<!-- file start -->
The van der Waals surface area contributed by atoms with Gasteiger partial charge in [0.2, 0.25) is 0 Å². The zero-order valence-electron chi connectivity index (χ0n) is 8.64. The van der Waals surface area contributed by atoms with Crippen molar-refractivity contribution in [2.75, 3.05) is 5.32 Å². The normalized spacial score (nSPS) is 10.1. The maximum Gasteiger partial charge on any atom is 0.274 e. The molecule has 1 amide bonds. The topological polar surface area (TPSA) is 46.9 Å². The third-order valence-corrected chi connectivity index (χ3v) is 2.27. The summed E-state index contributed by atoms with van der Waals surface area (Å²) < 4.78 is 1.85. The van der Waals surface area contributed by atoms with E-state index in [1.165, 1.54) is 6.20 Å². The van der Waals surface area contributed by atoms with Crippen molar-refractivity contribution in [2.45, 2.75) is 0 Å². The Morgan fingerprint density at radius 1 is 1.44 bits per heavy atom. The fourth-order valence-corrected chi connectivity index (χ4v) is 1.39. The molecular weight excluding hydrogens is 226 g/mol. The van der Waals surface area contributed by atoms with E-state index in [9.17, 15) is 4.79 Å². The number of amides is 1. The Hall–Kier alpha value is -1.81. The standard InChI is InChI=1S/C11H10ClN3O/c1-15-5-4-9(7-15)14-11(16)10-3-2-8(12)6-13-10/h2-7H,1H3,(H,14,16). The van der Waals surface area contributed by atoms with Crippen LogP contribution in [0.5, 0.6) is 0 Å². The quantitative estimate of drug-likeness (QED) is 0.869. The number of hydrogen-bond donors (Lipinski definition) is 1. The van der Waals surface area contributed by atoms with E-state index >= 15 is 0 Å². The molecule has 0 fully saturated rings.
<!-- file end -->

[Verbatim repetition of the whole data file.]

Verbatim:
The van der Waals surface area contributed by atoms with Gasteiger partial charge in [0.2, 0.25) is 0 Å². The zero-order valence-electron chi connectivity index (χ0n) is 8.64. The van der Waals surface area contributed by atoms with Crippen molar-refractivity contribution in [2.75, 3.05) is 5.32 Å². The normalized spacial score (nSPS) is 10.1. The maximum Gasteiger partial charge on any atom is 0.274 e. The molecule has 1 amide bonds. The topological polar surface area (TPSA) is 46.9 Å². The third-order valence-corrected chi connectivity index (χ3v) is 2.27. The summed E-state index contributed by atoms with van der Waals surface area (Å²) < 4.78 is 1.85. The van der Waals surface area contributed by atoms with E-state index in [1.165, 1.54) is 6.20 Å². The van der Waals surface area contributed by atoms with Crippen molar-refractivity contribution in [2.45, 2.75) is 0 Å². The Morgan fingerprint density at radius 1 is 1.44 bits per heavy atom. The fourth-order valence-corrected chi connectivity index (χ4v) is 1.39. The molecular weight excluding hydrogens is 226 g/mol. The van der Waals surface area contributed by atoms with E-state index in [9.17, 15) is 4.79 Å². The number of amides is 1. The Hall–Kier alpha value is -1.81. The standard InChI is InChI=1S/C11H10ClN3O/c1-15-5-4-9(7-15)14-11(16)10-3-2-8(12)6-13-10/h2-7H,1H3,(H,14,16). The van der Waals surface area contributed by atoms with Crippen LogP contribution in [0.5, 0.6) is 0 Å². The quantitative estimate of drug-likeness (QED) is 0.869. The number of hydrogen-bond donors (Lipinski definition) is 1. The van der Waals surface area contributed by atoms with E-state index >= 15 is 0 Å². The molecule has 0 fully saturated rings.